This convergence of opposition ideologies in the underground media scene also saw the beginning of an entwinement of interests between both the underground media operators and the main opposition grouping at that time, Tangwai. In a time where cable television was banned, its operators have seen the partnership with opposition politicians as mutually beneficial, since cable television can be used as a powerful vehicle to promote the politicians’ goals and in return, the operators gain lobbyists for their business goals.[3] The then illegal opposition grouping Tangwai only took its current opposition liberal Democratic Progressive Party (DPP) form in 1986 and even then it was done illegally.[8] Media operators and politicians on both end of the political spectrum forged close relations during the martial law era, with whomever their vested interests lie in and this pattern persisted on to the situation today, albeit in the form of media outlets that are sympathetic to one of the two major parties.[1] The proximity between DPP members and cable television firms suggests that, a patron client relationship was sustained between them at that time. Furthermore, it has been revealed that 20 politicians from the DPP had investments in the operation of 35 pro-DPP cable television systems in 1994.[3] With a common goal and material support for the opposition campaign from the underground media, DPP pressed for greater liberalization of media and civil rights for the people. Yielding under popular pressure and United States, KMT lifted the 38 years of martial law imposed on Taiwan and the DPP became a legal political party in 1989, with cable television legalized with the enactment of the Cable Radio and Television Act.[4]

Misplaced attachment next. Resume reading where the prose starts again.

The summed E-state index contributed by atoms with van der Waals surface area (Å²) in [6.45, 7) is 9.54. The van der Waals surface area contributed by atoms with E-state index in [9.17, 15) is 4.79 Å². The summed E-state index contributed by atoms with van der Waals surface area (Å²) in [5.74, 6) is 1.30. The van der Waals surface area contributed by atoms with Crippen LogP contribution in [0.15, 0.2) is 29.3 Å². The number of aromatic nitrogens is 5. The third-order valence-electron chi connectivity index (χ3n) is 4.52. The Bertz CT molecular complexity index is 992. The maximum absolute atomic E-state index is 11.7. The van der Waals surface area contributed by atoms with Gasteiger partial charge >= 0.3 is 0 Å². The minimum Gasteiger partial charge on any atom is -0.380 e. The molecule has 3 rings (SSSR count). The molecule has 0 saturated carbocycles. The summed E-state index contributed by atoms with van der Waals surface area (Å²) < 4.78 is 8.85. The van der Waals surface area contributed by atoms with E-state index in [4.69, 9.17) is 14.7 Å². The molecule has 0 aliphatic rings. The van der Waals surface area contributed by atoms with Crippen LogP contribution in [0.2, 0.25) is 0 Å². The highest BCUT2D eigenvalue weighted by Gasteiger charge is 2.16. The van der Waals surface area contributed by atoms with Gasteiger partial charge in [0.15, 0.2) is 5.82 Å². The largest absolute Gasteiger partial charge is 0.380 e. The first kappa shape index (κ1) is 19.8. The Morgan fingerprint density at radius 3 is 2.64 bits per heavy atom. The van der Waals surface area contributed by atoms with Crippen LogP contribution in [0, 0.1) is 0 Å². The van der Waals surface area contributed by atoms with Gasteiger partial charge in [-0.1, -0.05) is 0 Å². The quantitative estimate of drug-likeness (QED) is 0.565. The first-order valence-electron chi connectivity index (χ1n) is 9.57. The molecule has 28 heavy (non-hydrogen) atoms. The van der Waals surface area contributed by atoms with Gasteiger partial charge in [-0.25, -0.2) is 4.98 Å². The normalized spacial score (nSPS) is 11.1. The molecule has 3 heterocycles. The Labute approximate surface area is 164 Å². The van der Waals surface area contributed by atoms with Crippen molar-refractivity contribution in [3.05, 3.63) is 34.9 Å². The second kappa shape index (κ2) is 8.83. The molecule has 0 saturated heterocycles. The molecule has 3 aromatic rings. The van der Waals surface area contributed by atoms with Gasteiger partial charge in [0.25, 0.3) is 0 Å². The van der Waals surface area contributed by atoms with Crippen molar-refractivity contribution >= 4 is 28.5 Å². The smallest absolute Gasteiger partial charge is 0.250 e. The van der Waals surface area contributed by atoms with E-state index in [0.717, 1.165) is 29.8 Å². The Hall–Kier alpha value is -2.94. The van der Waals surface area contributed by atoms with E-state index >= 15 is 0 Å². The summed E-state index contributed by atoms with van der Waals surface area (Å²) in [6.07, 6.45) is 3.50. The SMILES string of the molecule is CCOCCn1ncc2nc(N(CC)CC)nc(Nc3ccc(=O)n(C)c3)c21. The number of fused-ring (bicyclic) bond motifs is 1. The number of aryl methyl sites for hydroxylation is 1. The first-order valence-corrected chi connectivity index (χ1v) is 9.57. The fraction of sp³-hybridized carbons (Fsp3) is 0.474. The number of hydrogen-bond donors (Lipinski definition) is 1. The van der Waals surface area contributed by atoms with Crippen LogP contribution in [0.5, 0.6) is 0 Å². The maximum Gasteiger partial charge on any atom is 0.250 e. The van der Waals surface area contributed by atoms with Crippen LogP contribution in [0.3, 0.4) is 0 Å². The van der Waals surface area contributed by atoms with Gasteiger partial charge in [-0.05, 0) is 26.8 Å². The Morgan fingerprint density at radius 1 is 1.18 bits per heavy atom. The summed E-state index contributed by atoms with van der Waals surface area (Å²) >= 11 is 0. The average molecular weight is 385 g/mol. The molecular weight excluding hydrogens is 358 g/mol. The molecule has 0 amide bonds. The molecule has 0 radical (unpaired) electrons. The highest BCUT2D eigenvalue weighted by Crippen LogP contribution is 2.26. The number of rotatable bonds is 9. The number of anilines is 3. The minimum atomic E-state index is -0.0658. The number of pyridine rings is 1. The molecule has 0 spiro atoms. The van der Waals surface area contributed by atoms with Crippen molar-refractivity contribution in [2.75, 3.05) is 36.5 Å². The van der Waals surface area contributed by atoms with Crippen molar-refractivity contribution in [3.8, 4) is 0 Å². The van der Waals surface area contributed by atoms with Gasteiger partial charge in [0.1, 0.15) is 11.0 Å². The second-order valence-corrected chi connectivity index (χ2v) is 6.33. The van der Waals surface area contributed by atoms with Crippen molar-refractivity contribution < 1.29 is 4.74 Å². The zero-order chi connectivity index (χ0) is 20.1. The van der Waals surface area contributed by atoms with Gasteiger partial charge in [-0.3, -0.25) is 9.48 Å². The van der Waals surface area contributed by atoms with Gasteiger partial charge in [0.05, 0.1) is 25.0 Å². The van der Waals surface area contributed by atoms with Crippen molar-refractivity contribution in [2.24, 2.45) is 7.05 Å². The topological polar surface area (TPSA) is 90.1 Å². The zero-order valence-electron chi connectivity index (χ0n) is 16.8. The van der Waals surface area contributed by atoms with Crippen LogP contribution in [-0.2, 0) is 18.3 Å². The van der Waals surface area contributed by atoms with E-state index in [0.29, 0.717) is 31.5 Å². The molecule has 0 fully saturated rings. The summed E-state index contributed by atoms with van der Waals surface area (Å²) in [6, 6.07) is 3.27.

KMT was not a passive party in this process of negotiation for media liberalization, although it seems slow in responding to the rapidly transforming electronic media environment and that the DPP had an upper hand in the underground media environment. During the review period for the draft cable law, one of the most controversial articles added by the legislature was the ban on political party ownership of cable systems that are critical of KMT.[3] This article could be argued as an effort made towards preserving equality and leveling the playing field for the cable television systems. However, KMT rejected the article and allowed political parties to finance cable systems. Before the enactment of the cable law, KMT has already set up Po-Hsin Multimedia in order to take a share of the cable market upon the enactment of the cable law.[3] Recent reform efforts have seen this gap filled up as the new Radio and Television Broadcasting Law required the government, the political parties and the military to give up their electronic media shareholding by 26 December 2005.[9] Since the legalization of cable television, KMT has lost its power over the industry contrary to what its original expectation of sustaining influence over the medium.[3] With the rapid proliferation of print and broadcast media following liberalisation and the repeal of restrictions on transmitting and receiving cable television broadcasts, the market has taken over the state as the dominant influence over the mass media industry.